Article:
Blockchain stands to help content production workflow, but there continue to be some challenges around the technology, so each organization must determine if it’s the right solution for it, according to Steve Wong, director of innovation and development at DXC Technology.
“Our industry is changing” in many different ways, he said during the morning technology breakout presentation “Is Blockchain and Distributed Compute and Store Right for TV and Music Production?” at the Oct. 4 Hollywood Innovation & Technology Summit (HITS) Fall event.
He pointed to the long history of film companies editing films by hand, storing films in cans, keeping track — in physical ledgers — of who showed up to work on a given day, and figuring out how many physical movie tickets were sold for a new film on its opening Friday to figure out box office performance.
But all that’s changing now, with the rise of digital content, the increased convenience of watching that digital content on mobile devices, and increased use of smart contracts, he noted.
Using as an example a blockchain game project that was cited by one attendee, he noted that the technology indeed is “not just theory” anymore and is being used by some organizations.
As an example of a specific potential blockchain application, he pointed to the writing of a screenplay that gets copyrighted and greenlighted to become a movie at a studio. As a result, a growing number of people are seeing that script, including storyboard artists and agents.
Keeping what’s in that script secure is important and challenging, Wong noted, telling attendees: “I want to know exactly who got that script, so my story doesn’t crawl off somewhere else.”
A blockchain can be used to keep a record of everybody who received that script, as well as exactly when, he noted.
“There’s not just one blockchain in this process” from start to finish, he also pointed out, noting there’s typically going to be a “combination of multiple blockchains,” including a public blockchain that is created for distribution. A blockchain can also be used to keep track of who needs to be paid for work on the film, he noted.
Blockchain also allows entertainment companies to “monetize and Uberize” the storage and processes they use, and this is “changing the way that Hollywood does business,” he said.
But “when you look at blockchain, you’ve got to be cautious with some of the downfalls and you have to ask yourself is this the right technology” or should you opt for a different solution instead, he said.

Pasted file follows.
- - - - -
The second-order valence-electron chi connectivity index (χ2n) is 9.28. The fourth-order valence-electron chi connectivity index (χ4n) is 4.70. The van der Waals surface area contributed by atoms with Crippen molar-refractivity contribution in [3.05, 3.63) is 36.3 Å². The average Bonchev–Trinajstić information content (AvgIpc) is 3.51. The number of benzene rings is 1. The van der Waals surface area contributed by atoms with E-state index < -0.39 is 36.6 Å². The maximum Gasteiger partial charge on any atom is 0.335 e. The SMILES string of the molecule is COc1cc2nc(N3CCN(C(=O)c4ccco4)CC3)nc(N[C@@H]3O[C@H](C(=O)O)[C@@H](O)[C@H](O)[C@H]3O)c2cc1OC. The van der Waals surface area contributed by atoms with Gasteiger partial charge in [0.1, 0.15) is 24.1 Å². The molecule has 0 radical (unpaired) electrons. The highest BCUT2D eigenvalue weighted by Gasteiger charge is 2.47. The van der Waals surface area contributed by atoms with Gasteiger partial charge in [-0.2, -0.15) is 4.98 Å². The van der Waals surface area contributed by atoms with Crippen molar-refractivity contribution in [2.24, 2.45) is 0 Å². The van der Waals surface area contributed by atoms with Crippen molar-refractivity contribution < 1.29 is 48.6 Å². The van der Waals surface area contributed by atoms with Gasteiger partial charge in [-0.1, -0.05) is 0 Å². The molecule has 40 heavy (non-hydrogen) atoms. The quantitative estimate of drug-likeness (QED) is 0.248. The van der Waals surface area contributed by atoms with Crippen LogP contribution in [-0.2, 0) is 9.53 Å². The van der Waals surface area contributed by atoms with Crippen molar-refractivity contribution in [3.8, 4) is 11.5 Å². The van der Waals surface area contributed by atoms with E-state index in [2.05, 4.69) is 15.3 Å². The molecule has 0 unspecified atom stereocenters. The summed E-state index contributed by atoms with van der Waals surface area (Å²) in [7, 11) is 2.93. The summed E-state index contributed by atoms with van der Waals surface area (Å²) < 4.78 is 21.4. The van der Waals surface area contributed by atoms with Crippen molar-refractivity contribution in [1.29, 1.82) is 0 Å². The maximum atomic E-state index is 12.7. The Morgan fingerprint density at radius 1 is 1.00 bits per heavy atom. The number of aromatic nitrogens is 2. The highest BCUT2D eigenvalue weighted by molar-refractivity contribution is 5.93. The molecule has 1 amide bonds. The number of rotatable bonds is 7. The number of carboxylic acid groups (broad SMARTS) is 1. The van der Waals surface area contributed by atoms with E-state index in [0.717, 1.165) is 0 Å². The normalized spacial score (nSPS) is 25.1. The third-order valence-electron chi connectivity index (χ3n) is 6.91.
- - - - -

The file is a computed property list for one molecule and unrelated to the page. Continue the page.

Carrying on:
“We’ve got problems with blockchain — it’s not a perfect world,” he conceded, noting that “some of the problems that you guys have known about” include scalability, confidentiality, “access to external data – this is huge” — and transaction cost.”
One specific challenge involved with increasing block sizes used in a chain is that, just like with any networks, when “you put more data through a pipe, you have a slower network — you have more problems,” he said.
He also pointed to a potential situation in which two actors are supposedly paid the same amount of money for a project, but when you look at contracts, they realize they didn’t necessarily get an equal deal. One problem with blockchain is that it “makes everything available — everyone knows about it, which is a benefit for some folks, a detriment for other folks.”
A solution to that issue, however, is the implementation of “more of a hyperledger fabric,” which he said, “a lot of our banking clients are moving to.” With that type of blockchain, some of the data is made available publicly, but some of the information is kept private, so “you may not know what Tom Cruise is making on the next Mission: Impossible movie.”
Another major issue, he pointed out: “Unless that data has integrity, it’s absolutely worthless.” Therefore, because we’re dealing with a group with blockchain, “we all have to be aware and flag bad players; if people are putting bad information into the system, we have to flag them and say, ‘we don’t want these guys anymore.’”
Governments are also implementing stricter data protection regulations, so an organization could potentially be “sued or worse” if data is incorrect, he said.
He went on to say: “You’ve got to look at this bigger picture. Is blockchain [best] for what you’re doing?”
First, an organization should figure out if it trusts one group enough to use its database and have them run it — if it does, then it might be a good idea to just stick with that one group’s database, he said.
“If you’re in an industry where you’re dealing with a lot of folks that have to do business with, but you don’t necessarily trust each other, then maybe a blockchain is the right way” to go, he said.
HITS Fall was sponsored by Amazon Web Services, Microsoft Azure, Box, Ooyala, TiVo, Cognizant, DXC Technology, Gracenote, LiveTiles, ThinkAnalytics, Wasabi, Aspera, EIDR, MicroStrategy, the Trusted Partner Network, human-I-T, Zaszou IT Consulting, OnPrem Solution Partners, and Bob Gold & Associates, and was produced by the Media & Entertainment Services Alliance (MESA), in association with the Content Delivery & Security Association (CDSA), the Hollywood IT Society (HITS), the Smart Content Council and Women in Technology Hollywood (WiTH).
Click here to download audio of the presentation.